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Southeast Asia added 70 million online shoppers since Covid: Report

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Grab delivery cyclists ride past each other in Singapore on April 20, 2020.

ROSLAN RAHMAN | AFP | Getty Images

An estimated 70 million more people shopped online in six Southeast Asian countries since the pandemic began, according to a report from Facebook and Bain & Company.

As governments encouraged people to stay home to slow the spread of the coronavirus, Southeast Asia saw a rapid adoption of digital services like e-commerce, food delivery, and online payment methods.

And that trend is likely to continue. The report, which surveyed more than 16,000 people in Indonesia, Malaysia, the Philippines, Singapore, Thailand and Vietnam, projected the number of digital consumers in Southeast Asia will reach 350 million by the end of this year.

By the end of 2021, Facebook and Bain expect more than 70% of people 15-years-old and above in the surveyed countries to shop online. The report predicted the number of online shoppers in Southeast Asia will reach 380 million by 2026.

Among surveyed countries, the report said Indonesia, Southeast Asia’s largest economy, continues to see the highest growth rate. Its digital consumer population is predicted to grow around 15%, from 144 million in 2020 to 165 million in 2021.

E-commerce boom

Many parts of Southeast Asia are grappling with a resurgence of Covid due to the highly transmissible delta variant. Vaccination rates remain low in some emerging economies. As intermittent lockdowns and movement restrictions make it difficult for consumers to visit brick-and-mortar shops, many e-commerce markets have thrived.

The survey, which was conducted in May, found that the share of respondents who said they shop “mostly online” rose from 33% in 2020 to 45% this year, with the greatest gains coming from Singapore, Malaysia and the Philippines.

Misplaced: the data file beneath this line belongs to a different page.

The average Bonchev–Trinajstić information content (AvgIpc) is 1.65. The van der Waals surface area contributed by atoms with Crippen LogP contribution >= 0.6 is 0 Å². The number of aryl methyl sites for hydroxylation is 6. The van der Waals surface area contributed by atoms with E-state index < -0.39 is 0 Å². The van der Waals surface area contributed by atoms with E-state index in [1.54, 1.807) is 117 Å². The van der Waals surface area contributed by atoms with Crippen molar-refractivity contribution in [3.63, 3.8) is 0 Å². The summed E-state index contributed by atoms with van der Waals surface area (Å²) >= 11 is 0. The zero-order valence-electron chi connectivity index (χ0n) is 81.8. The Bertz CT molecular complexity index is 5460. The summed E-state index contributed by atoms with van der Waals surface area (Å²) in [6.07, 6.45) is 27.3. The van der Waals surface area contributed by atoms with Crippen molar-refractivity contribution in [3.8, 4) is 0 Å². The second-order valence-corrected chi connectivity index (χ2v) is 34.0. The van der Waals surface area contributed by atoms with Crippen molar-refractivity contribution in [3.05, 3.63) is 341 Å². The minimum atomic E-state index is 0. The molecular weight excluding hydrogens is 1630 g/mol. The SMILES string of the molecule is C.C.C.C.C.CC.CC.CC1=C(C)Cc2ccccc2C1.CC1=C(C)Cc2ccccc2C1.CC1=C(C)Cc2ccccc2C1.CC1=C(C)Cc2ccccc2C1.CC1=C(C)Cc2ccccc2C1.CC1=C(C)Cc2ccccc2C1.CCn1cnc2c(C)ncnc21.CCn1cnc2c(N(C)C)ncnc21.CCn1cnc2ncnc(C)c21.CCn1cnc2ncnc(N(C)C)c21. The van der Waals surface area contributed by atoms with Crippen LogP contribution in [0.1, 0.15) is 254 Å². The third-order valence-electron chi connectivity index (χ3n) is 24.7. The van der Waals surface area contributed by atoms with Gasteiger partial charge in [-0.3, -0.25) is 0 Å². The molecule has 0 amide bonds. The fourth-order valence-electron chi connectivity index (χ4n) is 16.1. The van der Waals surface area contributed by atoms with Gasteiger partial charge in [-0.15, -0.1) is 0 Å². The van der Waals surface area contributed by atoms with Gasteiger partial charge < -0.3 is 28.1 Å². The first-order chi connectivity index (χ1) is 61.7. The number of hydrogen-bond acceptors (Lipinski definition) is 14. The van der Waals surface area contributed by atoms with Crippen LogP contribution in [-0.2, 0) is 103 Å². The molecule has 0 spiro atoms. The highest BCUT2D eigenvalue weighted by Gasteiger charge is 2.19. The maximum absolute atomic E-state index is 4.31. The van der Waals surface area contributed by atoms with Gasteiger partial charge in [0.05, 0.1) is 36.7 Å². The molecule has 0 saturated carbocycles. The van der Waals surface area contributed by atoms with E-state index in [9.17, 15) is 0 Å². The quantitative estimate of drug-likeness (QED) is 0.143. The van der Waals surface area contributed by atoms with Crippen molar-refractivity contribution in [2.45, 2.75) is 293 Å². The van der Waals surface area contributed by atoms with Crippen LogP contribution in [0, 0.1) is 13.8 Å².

Facebook and Bain projected that average online spending will grow 60% this year from $238 per person in 2020 to $381 per digital consumer. Online retail’s share of overall retail surged in Southeast Asia from 5% in 2020 to 9%, the report said, noting that paces is faster than in Brazil, China or India.

“Over the next five years, Southeast Asia’s ecommerce sales is also projected to keep pace with these countries, growing at 14% per year,” the report said.

Fintech investments reach new heights

With more purchases being made online, fintech services such as “buy now, pay later,” digital wallets and cryptocurrencies have also become more widespread.

In the first three months of the year, 88% of private equity and venture capital investments in the region flowed into the technology and internet sector. Of that, 56% went into financial technology, according to the report.

“We are looking at a massive triple explosion of fintech. Not only are regulators removing the regulation barriers, we’ll also see a roaring river of capital with no friction,” Dmitry Levit of Cento Ventures said in the report.

Digital wallets were the preferred payment option for 37% of respondents, compared with 28% who preferred cash, 19% for credit or debit cards and 15% in favor of bank transfers. The Philippines, Malaysia and Vietnam saw the biggest gains in digital wallet adoption, at 133%, 87% and 82% growth, respectively.

Southeast Asia’s rapid digitalization during the pandemic proves the immense opportunity in the region’s digital economy, the report said.

“The region will be a growth market for at least the next 10 years as new verticals, industries and products emerge,” Justin Hall, partner at Golden Gate Ventures said in the report.

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N26 triples valuation to $9 billion, now worth more than Commerzbank

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N26’s logo seen displayed on a smartphone.

Rafael Henrique | SOPA Images | LightRocket via Getty Images

LONDON — German digital bank N26 said on Tuesday it has raised $900 million in a new funding round that values the firm at $9 billion.

That’s nearly three times N26’s valuation in its last private fundraising round and means it’s now worth slightly more than Commerzbank, Germany’s second-largest lender. Frankfurt-listed Commerzbank has a market cap of 7.6 billion euros ($8.8 billion).

N26, which counts billionaires Peter Thiel and Li Ka-Shing as investors, raised the fresh cash from Third Point, the hedge fund led by U.S. billionaire investor Dan Loeb, and Coatue, while Dragoneer also invested.

Founded in 2013, N26 is one of several start-ups in Europe seeking to challenge established banks with app-based checking accounts and little to no fees. Competitors include Revolut, which was recently valued at $33 billion, and Monzo.